Thanks Kit! If you tasted my first few lagers, you would have done the research too!
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For some reason, mostly lack of attention, I keep missing my strike temp. This time I mashed in at what I thought should be good but I ended up about 10 degrees too cool. I was shooting for a 155 temp for a steam style that I wanted to have good body.
What I ended up doing was mashing at 145 for about 30 minutes and then adding boiling water (took me a while to get the water up to a boil) and brought it up to 156. Also, adding all that extra water put me into a no-sparge volume.
So, I ended up with a 30 min mash at 145, a 30 min mash at 155 and no sparge.
What do you think my end result will be like?
Sounds like it is something to think about. I think I am ok on the cold break. I will pay attention to it in the future.
Any thoughts on the smell of the lager yeast vs. ale yeast?
Just thought of something else. If you had a lot of cold break transfer to the fermenter, you may not want to keep it in primary that long as it can produce sulphur.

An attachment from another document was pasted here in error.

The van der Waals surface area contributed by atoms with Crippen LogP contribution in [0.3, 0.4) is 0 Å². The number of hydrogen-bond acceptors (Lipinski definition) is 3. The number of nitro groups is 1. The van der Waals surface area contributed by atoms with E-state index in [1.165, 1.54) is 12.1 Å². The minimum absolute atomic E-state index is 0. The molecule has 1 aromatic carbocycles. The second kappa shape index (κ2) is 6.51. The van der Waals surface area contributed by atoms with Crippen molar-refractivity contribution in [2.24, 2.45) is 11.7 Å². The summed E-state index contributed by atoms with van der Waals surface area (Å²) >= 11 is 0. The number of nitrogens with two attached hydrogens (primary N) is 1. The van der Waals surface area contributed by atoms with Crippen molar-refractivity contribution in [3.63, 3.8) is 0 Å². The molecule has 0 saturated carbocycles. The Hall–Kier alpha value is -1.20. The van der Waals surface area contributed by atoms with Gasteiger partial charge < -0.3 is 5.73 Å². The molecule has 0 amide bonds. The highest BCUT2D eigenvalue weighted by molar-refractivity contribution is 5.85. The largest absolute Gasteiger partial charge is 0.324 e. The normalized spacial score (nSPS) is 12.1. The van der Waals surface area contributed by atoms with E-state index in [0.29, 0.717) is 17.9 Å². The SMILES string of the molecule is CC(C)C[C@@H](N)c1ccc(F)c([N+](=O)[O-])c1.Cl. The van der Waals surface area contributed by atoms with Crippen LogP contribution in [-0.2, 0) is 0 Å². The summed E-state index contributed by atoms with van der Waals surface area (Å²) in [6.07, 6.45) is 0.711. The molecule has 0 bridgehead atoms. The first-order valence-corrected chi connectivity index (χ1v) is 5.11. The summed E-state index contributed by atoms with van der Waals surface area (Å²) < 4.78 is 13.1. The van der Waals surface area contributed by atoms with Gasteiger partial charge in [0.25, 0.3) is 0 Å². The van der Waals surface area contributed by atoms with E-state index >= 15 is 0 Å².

Never heard that before. What is the reference?
Agree, Jeff. Never heard that one before.
I use plain buckets with Gamma Seal lids.
I am planning on brewing a Maibock on Monday. My question....is today too early to make my yeast starter? My plan is to make the starter today, let it go on the stir plate until Sunday then chill until Monday. I will decant the wort then pitch the yeast. Thoughts, ideas or suggestions?
I stored mine in a couple of lowes plastic 5 gallon buckets with lids. $5 each.
If you'll wait until right after Christmas, major stores like Target will have great sales on storage bins. It's always when I buy stuff like this. Many times it's 1/2 off.
I use Vittle Vaults
What's your experience with using washed yeast? Any problems?
My experience is that it produces great beer and saves me money. However, I follow a fairly rigid aseptic technique. I autoclave bottles and flasks at work, and if I need something on short notice I use boiling water to sanitize before using. I work over a strong flame (torch flame) to create an area of uplifting air where bacteria cannot settle. My washing water has been autoclaved or at least boiled for 15 minutes, then cooled to the same temperature as the yeast before I wash it. The area where I work is clean and I have sprayed 70% ethanol over the area. Caps, threads, bottles tops - everything gets hit with ethanol before I transfer.
Sometimes I just leave the yeast cake in beer and don't worry about washing it. It is a lot less work and there aren't as many opportunities to contaminate it. I find that yeast stored in beer stays viable longer than yeast washed 3-4 times then stored away. I believe this is due to introducing oxygen at multiple times and getting the yeast starting to wake up over and over. If you transfer from the carboy into a jar and put it in the fridge, then the yeast stay dormant and happy.